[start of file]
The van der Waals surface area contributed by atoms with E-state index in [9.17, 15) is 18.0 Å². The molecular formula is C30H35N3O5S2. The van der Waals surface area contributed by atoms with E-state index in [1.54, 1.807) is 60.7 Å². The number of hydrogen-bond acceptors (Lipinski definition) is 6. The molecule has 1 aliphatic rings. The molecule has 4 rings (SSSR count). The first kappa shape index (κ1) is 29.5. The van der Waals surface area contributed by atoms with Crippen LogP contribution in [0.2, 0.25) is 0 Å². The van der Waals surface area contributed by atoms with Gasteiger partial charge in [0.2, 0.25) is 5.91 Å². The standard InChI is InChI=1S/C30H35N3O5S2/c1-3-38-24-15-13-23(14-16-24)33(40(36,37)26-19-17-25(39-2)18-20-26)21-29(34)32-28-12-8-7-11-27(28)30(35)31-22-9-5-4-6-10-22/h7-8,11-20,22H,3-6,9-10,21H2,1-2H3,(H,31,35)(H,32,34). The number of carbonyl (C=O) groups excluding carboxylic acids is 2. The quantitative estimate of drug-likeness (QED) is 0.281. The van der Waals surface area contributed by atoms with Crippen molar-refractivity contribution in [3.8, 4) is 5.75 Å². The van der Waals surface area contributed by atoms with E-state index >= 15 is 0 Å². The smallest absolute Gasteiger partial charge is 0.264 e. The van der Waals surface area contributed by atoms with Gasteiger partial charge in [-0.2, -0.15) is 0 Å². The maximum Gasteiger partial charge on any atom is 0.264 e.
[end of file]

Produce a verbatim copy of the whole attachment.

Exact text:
The van der Waals surface area contributed by atoms with E-state index in [9.17, 15) is 18.0 Å². The molecular formula is C30H35N3O5S2. The van der Waals surface area contributed by atoms with E-state index in [1.54, 1.807) is 60.7 Å². The number of hydrogen-bond acceptors (Lipinski definition) is 6. The molecule has 1 aliphatic rings. The molecule has 4 rings (SSSR count). The first kappa shape index (κ1) is 29.5. The van der Waals surface area contributed by atoms with Crippen LogP contribution in [0.2, 0.25) is 0 Å². The van der Waals surface area contributed by atoms with Gasteiger partial charge in [0.2, 0.25) is 5.91 Å². The standard InChI is InChI=1S/C30H35N3O5S2/c1-3-38-24-15-13-23(14-16-24)33(40(36,37)26-19-17-25(39-2)18-20-26)21-29(34)32-28-12-8-7-11-27(28)30(35)31-22-9-5-4-6-10-22/h7-8,11-20,22H,3-6,9-10,21H2,1-2H3,(H,31,35)(H,32,34). The number of carbonyl (C=O) groups excluding carboxylic acids is 2. The quantitative estimate of drug-likeness (QED) is 0.281. The van der Waals surface area contributed by atoms with Crippen molar-refractivity contribution in [3.8, 4) is 5.75 Å². The van der Waals surface area contributed by atoms with E-state index >= 15 is 0 Å². The smallest absolute Gasteiger partial charge is 0.264 e. The van der Waals surface area contributed by atoms with Gasteiger partial charge in [-0.2, -0.15) is 0 Å². The maximum Gasteiger partial charge on any atom is 0.264 e.